Here we are again, about to celebrate that all-American “holiday” called Cinco De Mayo.
But what are we — the Americans — celebrating exactly? Is it just big-mustachio’d, sombrero-wearing, tequila-chugging, racist Mexican-American stereotypes?
This year’s “in-bad-taste” fashion show has already claimed its first victim: Nylon, a millennium-centric fashion company which last month unveiled a line of stereotypical clothing.
The very hip Latino millennials at Remezcla.com, (a demographic Nylon seeks to sell to) were not impressed. Remezcla issued a #facepalm alert about the clothes. After being contacted by CNNMoney, Nylon’s CEO Paul Greenberg said he’s decided to no longer sell the merchandise.
“We are very sorry and regret that we misjudged how these items would be perceived,” Greenberg said in a statement. “This is a first for us, as we have never received this kind of reaction before to any of our products. We will no longer sell these items,” he said.
And it’s not just fashionistas making these faux pas. Every year seems to bring epic fails on TV around Cinco de Mayo.
Last year was a doozie.
The anchors at MSNBC’s “Way Too Early” guzzled tequila while wearing sombreros and ponchos as the screen graphics read “Cinco de Mayo Mexican American Heritage Celebration” on live TV. They apologized for their boneheaded antics.
The network said last week that it has taken steps to improve its inclusion of Latinos. For example, Jose Diaz-Balart joined the daily MSNBC lineup last year, something that had been in the works long before the Cinco de Mayo fiasco.
“MSNBC took last year’s Cinco de Mayo incident extremely seriously,” a network spokesperson told CNNMoney. “Our network has since taken continuous steps to apologize to members of the Latino community and increase diversity across all of our platforms.”
There were Cinco de Mayo #fails at other networks, too.
“Good Morning America” host Lara Spencer tweeted an apology after she was skewered for a segment last year. ABC did not respond to a request for comment.
Poking fun at stereotypes is risky.
“It depends on the platform,” says Hugo Balta, ESPN’s senior director for multicultural content. “If it’s something that’s traditionally used for parody like the Daily Show — and it’s not just done on this occasion — then yes it can be OK, although there are limits.” But Balta, who is the former president of the National Association of Hispanic Journalists, said there’s no place for stereotyping at serious news networks — ever. (Disclosure: The author of this article is an officer of the New York chapter of NAHJ.)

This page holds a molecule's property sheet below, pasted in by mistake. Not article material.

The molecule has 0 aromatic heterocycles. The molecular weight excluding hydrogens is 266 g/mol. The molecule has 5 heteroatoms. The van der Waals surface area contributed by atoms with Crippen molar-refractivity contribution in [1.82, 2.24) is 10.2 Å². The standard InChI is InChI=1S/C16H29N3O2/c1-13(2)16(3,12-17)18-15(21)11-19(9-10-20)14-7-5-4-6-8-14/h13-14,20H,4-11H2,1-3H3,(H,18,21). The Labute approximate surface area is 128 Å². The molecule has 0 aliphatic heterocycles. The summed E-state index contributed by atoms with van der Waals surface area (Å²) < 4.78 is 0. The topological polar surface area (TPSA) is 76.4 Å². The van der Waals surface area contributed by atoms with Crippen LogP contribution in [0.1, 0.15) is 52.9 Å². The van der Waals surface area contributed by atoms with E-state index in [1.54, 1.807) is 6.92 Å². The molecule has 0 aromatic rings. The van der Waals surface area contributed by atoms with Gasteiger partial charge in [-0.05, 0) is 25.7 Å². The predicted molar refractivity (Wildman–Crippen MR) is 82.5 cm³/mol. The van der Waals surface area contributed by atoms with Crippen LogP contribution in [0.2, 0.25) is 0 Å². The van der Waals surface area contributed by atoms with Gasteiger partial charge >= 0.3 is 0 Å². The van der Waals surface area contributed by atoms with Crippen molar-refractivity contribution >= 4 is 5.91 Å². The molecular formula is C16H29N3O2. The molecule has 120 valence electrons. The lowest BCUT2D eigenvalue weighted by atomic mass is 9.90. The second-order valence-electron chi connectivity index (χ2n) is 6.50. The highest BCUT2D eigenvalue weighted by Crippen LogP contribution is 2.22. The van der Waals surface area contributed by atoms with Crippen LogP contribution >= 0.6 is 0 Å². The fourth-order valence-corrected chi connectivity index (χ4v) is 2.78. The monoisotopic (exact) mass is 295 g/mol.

U.S. mainstream newspaper newsrooms are only 4% Latino, according to the latest figures from the American Society of News Editors. Non-Spanish language TV newsrooms are about 5% Hispanic, according to the Radio Television Digital News Association. Hispanics are 17% of the U.S. population according to the latest U.S. Census figures.
So, how is Cinco de Mayo celebrated in Mexico?
No, it’s not Mexico’s Independence Day, which happens on September 16. And “Feliz Navidad” is not the traditional greeting on this day, as some people may believe.
It’s actually a pretty solemn holiday mainly celebrated in the State of Puebla. Think of it like how Texans “celebrate” the Alamo.
It commemorates the battle of Puebla, where outnumbered Mexican forces defeated the invading French army.
According to Margaret Chowning, professor of Latin American History at the University of California, Berkeley, “the invasion was sparked in 1861 when the Mexican President, Benito Juárez, suspended interest payments to its foreign creditors, who included the English and Spanish as well as the French.”
“France, however, ruled by the territorially-aggressive Napoleon III (who still regretted France’s loss of the Louisiana Territory in 1803), was the only creditor nation that decided to invade,” she said in an email.
So, just how did we get to celebrate Cinco de Mayo in America? Corona Beer, an authentically Mexican brand, gets the credit.
“Culturally, it blew up and other brands followed suit,” said Chiqui Cartagena, vice president in the Political and Advocacy Group for Univision Communications.
“Where brands get into trouble is when they don’t know the nuance and their campaign backfires because Latinos reject the inauthenticity,” Cartagena added.
Corona started to market itself heavily in the United States in the late 1980s and early 1990s. Today the company says it has worked hard to become strongly identified with Cinco de Mayo.
“We’ve been honored to have Corona play a part of the increasing popularity of this holiday over the years and we look forward to playing a key role in consumers’ Cinco celebrations for many years to come,” said Michael McGrew, senior director of communications for Constellation Brands, owner of Corona.
Constellation Brands is bullish on its Mexican portfolio of products. It says it recently acquired tequila brand, Casa Noble, and is moving ahead on its biggest media investment ever for Modelo Especial, now the No. 2 imported beer in the U.S.
Key members of the company will ring the closing bell at the NYSE on Tuesday. Now that’s how to celebrate Cinco de Mayo.